10 episodes that highlight the unparalleled small-town charm of Gilmore Girls

With so many new series popping up on streaming services and DVD, it gets harder and harder to keep up with recent shows, much less the all-time classics. With TV Club 10, we point you toward the 10 episodes that best represent a TV series, classic or modern. They might not be the 10 best episodes, but they’re the 10 episodes that’ll help you understand what the show’s all about.

It’s the perfect time for this particular TV Club 10, and not just because Gilmore Girls debuted 20 years ago, on October 5, 2000. The series, set in an unconventional small town in New England, has one of the most autumnal aesthetics in TV history; it’s difficult to picture Lorelai and Rory Gilmore not encased in scarves and fluffy sweaters amid brilliant foliage. Inspired by a chatty inn manager at a Colonial getaway years before, series creator and former Roseanne writer Amy Sherman-Palladino (helped by her husband, Daniel Palladino) crafted the tale of the witty, talkative Lorelai (Lauren Graham), who has a child, Rory (Alexis Bledel), when she’s still in high school, derailing the loftier plans set up by her blue-blood parents (Kelly Bishop as Emily and Edward Herrmann as Richard). She leaves her home in Hartford to raise Rory in the hamlet of Stars Hollow, Connecticut, where she finds a community of like-minded oddballs and makes a family of her own. But as the series begins, Lorelai is forced to reunite with her estranged parents when Rory gets accepted to an expensive prep school; her parents front the tuition at the cost of a weekly Friday night family dinner.

Season one set Lorelai and Rory at the center of the Stars Hollow community, introducing an unforgettable tapestry of engaging characters, like Lorelai’s best friend, clumsy chef Sookie (Melissa McCarthy); Rory’s own BFF, Lane (Keiko Agena); diner owner and love interest Luke (Scott Patterson); the frequently annoying town administrator, Taylor (Michael Winters); Lorelai’s surly assistant, Michel (Yanic Truesdale); former performer and dance studio owner Miss Patty (Liz Torres); and the girls’ next-door neighbor, Babette (sitcom legend Sally Struthers doing some sort of Ruth Gordon impression). Season two introduced into the equation Luke’s bad boy nephew Jess (Milo Ventimiglia), creating a seemingly endless love triangle between him, Rory, and her boyfriend, Dean (Jared Padalecki), while Lorelai weighed a prospective return to Rory’s dad, Christopher (David Sutcliffe).

The series peaked in season three, with an unforgettable dance marathon, the culmination of Rory’s love triangle, and a new business venture for Lorelai. But the first few seasons mainly highlighted the series’ intergenerational charm, the Palladinos’ fast-and-furious pop culture references inherent to Lorelai’s near-constant snappy patter as she and Rory juggled love interests alongside Stars Hollow events like a neighbor’s pet’s funeral or an ice sculpture contest. Lorelai gave adults someone to watch in the youth-filled WB lineup, and Gilmore Girls became fledgling network The CW’s third-most-watched series.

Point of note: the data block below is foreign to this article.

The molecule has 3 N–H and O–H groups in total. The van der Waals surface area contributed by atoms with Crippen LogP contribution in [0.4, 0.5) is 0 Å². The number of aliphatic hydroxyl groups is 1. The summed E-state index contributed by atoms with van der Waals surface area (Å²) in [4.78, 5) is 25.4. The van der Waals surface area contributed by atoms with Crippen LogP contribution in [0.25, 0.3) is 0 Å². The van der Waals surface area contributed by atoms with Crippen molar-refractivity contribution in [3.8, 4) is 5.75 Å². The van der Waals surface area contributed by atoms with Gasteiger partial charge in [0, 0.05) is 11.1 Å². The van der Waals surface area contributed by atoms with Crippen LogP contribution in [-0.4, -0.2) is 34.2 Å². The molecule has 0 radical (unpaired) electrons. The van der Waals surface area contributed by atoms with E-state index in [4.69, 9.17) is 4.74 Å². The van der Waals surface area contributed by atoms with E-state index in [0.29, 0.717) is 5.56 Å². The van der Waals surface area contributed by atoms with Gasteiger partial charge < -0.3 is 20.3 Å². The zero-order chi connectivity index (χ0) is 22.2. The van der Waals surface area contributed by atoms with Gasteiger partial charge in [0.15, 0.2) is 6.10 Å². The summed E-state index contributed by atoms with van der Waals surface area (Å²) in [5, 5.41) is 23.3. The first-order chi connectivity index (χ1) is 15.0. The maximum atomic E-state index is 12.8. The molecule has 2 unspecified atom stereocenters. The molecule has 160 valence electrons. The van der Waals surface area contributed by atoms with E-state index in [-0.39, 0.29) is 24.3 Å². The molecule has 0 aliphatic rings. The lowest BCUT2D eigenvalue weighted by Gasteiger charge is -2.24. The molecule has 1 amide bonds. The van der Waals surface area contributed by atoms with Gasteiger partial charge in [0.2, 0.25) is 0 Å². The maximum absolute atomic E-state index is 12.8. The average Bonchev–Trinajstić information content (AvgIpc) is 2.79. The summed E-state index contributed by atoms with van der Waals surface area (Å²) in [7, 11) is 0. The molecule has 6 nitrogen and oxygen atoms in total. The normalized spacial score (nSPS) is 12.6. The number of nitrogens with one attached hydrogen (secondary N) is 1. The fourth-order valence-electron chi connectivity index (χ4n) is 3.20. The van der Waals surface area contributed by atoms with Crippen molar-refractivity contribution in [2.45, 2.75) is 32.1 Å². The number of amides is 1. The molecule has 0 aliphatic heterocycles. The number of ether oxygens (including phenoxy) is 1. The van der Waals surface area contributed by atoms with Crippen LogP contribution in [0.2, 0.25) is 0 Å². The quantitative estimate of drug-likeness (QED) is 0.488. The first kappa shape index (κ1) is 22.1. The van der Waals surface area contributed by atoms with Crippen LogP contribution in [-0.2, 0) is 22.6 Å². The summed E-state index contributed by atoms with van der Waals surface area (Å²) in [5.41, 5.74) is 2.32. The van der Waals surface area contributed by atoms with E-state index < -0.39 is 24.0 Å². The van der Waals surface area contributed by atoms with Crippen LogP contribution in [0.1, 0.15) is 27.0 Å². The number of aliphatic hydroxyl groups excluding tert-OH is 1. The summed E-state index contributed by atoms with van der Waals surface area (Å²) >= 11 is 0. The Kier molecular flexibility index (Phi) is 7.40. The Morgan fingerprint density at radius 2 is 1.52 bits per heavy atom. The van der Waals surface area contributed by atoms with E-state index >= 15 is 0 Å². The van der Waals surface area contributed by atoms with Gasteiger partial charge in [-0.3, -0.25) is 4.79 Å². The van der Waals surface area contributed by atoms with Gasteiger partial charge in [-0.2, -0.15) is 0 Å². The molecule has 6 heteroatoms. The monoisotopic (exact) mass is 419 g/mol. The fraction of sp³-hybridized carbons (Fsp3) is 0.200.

Things got a little rougher in the latter half of Gilmore Girls’ run. In season four, Rory went off to Yale, and the series struggled to keep the girls in each others’ orbits now that they were no longer living together. But it did end with Luke and Lorelai’s will-they/won’t-they finally tumbling onto the “they will” side (though Rory wound up busting up Dean’s marriage). Season five saw the advent of five words that still make some GG fans tremble: The Life And Death Brigade, Rory’s new boyfriend Logan Huntzberger (Matt Czuchry)’s privileged pack of rich kids, an alliance that leads to (but not directly causes) Rory to drop out of Yale. That unfortunate plot twist resulted in the girls being estranged for the first eight episodes of season six.

Meanwhile, the Palladinos themselves were in the process of becoming estranged from the show. In 2006, the WB merged with UPN to create The CW, and Gilmore Girls was one of the seven series selected to help kick it off. But the original creators left the show at the end of season six after a breakdown of contract negotiations, leaving hell fires like Luke’s newly discovered daughter, April (Vanessa Marano), in their wake. Season seven was almost an improvement, with a new showrunner, series writer David S. Rosenthal, who at least still seemed invested in the series. But the damage had been done, and Gilmore Girls limped along to its finale on May 15, 2007.

Considering the unceremonious way the Palladinos left their breakthrough series, their Gilmore Girls revitalization for Netflix in 2015 wasn’t much of a surprise; the four episodes that made up A Year In The Life mostly pleased longtime fans. After Amy Sherman-Palladino and Lamar Damon’s similarly charming small-town-set Bunheads, the Palladinos finally landed all those Emmys they’d been chasing—for their Amazon series The Marvelous Mrs. Maisel. Alexis Bledel moved on to prestige series like Mad Men and The Handmaid’s Tale, while Lauren Graham wrote and published three books when she wasn’t appearing in the long-running NBC drama Parenthood. But since Gilmore Girls’ cancellation, the show has become a cult classic (helped by syndication runs at ABC Family, Soap Opera Network, and elsewhere), with an annual Gilmore Girls Fan Fest in Connecticut, pop-up Luke’s Diners, a


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